By Hana Zittel
Published Issue 083, November 2020

Temporary by Hilary Leichter (2020)

Cast against the backdrop of the life of a temporary worker, Hilary Leichter has conjured up the kind of absurd novel that partly fills the huge holes left by the likes of early Thomas Pynchon. Her protagonist is a Temporary, condemned to the gig economy through matriarchal legacy, “I’m just filling in. You’re just filling in,” my mother explained.” This temporary work takes her on an Alice in Wonderland-like journey through life, ushered along by her temp agent Farren, “she activated her keycard and swiped herself into existence.”

She fills in as Chairman of the Board, and when he dies, wears his ashes as a necklace, so he can continue to be a “man about town,” and remains an apparition that appears throughout, just when you might have forgotten about him. She serves on a ruthless pirate ship, doing inventory on hostages and then as a barnacle among the likes of Barnacle Betty and Barnacle Toby. She too takes a spin as a murderer and a mother figure, adhering to the adage that “there’s nothing more personal than doing your job.” She keeps a bevy of boyfriends back home, each with particular skills that could not be fulfilled by one — a life coach boyfriend, a real estate boyfriend, tallest boyfriend — who end up all living together, keeping her lonely phone calls home more streamlined.

Hilary Leichter has found a perfect blend of the literal, campy, comedic and absurd. There is always an underlying message, but she does not let that steer her writing or drive the point home too forcefully without dashing in the absurd. Hers is a work that feels incredibly refreshing for 2020, escape without escaping, that tests the mind and feels truly original. Find it here.

Kontemporary Amerikan Poetry by John Murillo (2020)

John Murillo is an elegant story painter in his second collection of poetry, building tight narratives and full images of living neighborhoods, both past and present. Murillo bends back and forth, addressing the reader in his poems, which run with violence and pain. In the second section of this collection, he threads multiple sonnets together in A Refusal to Mourn the Deaths, By Gunfire, of Three Men in Brooklyn, writing:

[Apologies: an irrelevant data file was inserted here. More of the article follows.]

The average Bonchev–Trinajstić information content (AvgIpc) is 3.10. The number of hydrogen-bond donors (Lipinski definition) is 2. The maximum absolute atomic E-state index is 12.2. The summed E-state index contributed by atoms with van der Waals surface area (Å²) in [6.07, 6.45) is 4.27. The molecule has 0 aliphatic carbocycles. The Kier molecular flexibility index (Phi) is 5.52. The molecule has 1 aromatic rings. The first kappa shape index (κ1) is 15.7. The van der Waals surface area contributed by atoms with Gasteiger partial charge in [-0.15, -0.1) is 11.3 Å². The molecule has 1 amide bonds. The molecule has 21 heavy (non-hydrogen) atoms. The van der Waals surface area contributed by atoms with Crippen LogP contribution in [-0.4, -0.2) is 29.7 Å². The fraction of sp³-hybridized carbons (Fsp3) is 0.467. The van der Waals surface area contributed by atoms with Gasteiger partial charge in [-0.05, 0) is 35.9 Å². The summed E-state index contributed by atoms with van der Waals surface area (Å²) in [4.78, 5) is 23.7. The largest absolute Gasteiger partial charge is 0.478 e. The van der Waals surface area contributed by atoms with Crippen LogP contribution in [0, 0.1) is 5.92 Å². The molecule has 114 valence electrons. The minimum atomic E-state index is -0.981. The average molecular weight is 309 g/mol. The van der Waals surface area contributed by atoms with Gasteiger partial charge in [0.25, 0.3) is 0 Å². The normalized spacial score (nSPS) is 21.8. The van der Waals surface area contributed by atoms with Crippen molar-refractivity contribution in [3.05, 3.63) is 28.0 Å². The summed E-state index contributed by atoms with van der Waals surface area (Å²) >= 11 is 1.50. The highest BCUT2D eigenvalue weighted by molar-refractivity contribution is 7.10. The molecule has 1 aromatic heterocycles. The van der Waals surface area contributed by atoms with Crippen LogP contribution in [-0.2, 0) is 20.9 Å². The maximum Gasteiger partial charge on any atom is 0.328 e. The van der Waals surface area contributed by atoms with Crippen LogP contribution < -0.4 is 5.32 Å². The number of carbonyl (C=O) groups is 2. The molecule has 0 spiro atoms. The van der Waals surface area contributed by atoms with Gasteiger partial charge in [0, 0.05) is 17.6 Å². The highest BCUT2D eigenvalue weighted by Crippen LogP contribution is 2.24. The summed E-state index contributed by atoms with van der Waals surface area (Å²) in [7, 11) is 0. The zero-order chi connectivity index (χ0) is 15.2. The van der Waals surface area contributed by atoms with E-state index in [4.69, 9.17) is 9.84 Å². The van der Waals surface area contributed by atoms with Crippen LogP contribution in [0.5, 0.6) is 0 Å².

some want us dead. Again this week, they killed
Another child who looked like me. A child
we’ll march about, who’ll grace our placards, say,
then be forgotten like a trampled pamphlet. What
I want, I’m not supposed to. Payback.

Though just a snippet from this section, the entirety burns with history, pain and present terror. Murillo notes that the title is in reference to a Dylan Thomas poem, but was written “in part as a reflection on police-community relations sign the 1992 unrisings, and partly as a response to the killing of two NYPD officers and subsequent suicide of twenty-eight year old Ishmael Brinsley.” Later explaining this incident reportedly motivated the police murdering of unarmed black people across the nation. John Murillo’s previous collection came out ten years ago, making Kontemporary Amerikan Poetry long anticipated and it stands out as one of the strongest and most important to be released in 2020. Find it here.

Hana Zittel is a librarian at the Denver Public Library in addition to being a librarian at the Denver Zine Librarian. She grew up in Steamboat Springs, Colorado and pretty much just likes being outside with her pup when she has some free time, and reading, that might have been assumed though.